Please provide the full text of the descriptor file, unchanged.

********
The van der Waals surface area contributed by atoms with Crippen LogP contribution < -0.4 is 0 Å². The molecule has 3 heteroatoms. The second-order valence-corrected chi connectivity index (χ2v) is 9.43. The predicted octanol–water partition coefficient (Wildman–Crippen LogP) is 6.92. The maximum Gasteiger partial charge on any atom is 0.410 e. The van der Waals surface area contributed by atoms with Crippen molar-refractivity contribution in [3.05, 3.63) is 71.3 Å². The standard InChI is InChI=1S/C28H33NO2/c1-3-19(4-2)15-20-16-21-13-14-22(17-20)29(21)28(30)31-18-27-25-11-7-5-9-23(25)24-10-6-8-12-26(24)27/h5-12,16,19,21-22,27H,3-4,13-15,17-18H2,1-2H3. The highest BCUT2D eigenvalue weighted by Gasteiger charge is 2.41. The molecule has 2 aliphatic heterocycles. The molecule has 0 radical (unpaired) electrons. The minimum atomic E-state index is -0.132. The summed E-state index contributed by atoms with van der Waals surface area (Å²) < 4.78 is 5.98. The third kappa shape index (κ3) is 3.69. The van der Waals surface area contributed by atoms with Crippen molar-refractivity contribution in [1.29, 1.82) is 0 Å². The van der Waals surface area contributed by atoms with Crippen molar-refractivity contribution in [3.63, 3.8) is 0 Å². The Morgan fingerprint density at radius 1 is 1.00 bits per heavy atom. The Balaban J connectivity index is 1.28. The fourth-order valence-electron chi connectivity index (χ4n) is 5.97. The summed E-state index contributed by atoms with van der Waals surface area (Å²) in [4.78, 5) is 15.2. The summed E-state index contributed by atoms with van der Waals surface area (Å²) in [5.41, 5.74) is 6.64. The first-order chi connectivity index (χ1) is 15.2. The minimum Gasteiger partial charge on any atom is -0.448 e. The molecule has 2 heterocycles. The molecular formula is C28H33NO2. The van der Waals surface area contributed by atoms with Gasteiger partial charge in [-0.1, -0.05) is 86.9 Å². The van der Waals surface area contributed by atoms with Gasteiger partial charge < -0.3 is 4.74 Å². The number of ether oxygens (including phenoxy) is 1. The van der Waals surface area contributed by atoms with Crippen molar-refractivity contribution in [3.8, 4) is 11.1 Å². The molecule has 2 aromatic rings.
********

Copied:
The van der Waals surface area contributed by atoms with Crippen LogP contribution < -0.4 is 0 Å². The molecule has 3 heteroatoms. The second-order valence-corrected chi connectivity index (χ2v) is 9.43. The predicted octanol–water partition coefficient (Wildman–Crippen LogP) is 6.92. The maximum Gasteiger partial charge on any atom is 0.410 e. The van der Waals surface area contributed by atoms with Crippen molar-refractivity contribution in [3.05, 3.63) is 71.3 Å². The standard InChI is InChI=1S/C28H33NO2/c1-3-19(4-2)15-20-16-21-13-14-22(17-20)29(21)28(30)31-18-27-25-11-7-5-9-23(25)24-10-6-8-12-26(24)27/h5-12,16,19,21-22,27H,3-4,13-15,17-18H2,1-2H3. The highest BCUT2D eigenvalue weighted by Gasteiger charge is 2.41. The molecule has 2 aliphatic heterocycles. The molecule has 0 radical (unpaired) electrons. The minimum atomic E-state index is -0.132. The summed E-state index contributed by atoms with van der Waals surface area (Å²) < 4.78 is 5.98. The third kappa shape index (κ3) is 3.69. The van der Waals surface area contributed by atoms with Crippen molar-refractivity contribution in [1.29, 1.82) is 0 Å². The van der Waals surface area contributed by atoms with Crippen molar-refractivity contribution in [3.63, 3.8) is 0 Å². The Morgan fingerprint density at radius 1 is 1.00 bits per heavy atom. The Balaban J connectivity index is 1.28. The fourth-order valence-electron chi connectivity index (χ4n) is 5.97. The summed E-state index contributed by atoms with van der Waals surface area (Å²) in [4.78, 5) is 15.2. The summed E-state index contributed by atoms with van der Waals surface area (Å²) in [5.41, 5.74) is 6.64. The first-order chi connectivity index (χ1) is 15.2. The minimum Gasteiger partial charge on any atom is -0.448 e. The molecule has 2 heterocycles. The molecular formula is C28H33NO2. The van der Waals surface area contributed by atoms with Gasteiger partial charge in [-0.1, -0.05) is 86.9 Å². The van der Waals surface area contributed by atoms with Gasteiger partial charge < -0.3 is 4.74 Å². The number of ether oxygens (including phenoxy) is 1. The van der Waals surface area contributed by atoms with Crippen molar-refractivity contribution in [3.8, 4) is 11.1 Å². The molecule has 2 aromatic rings.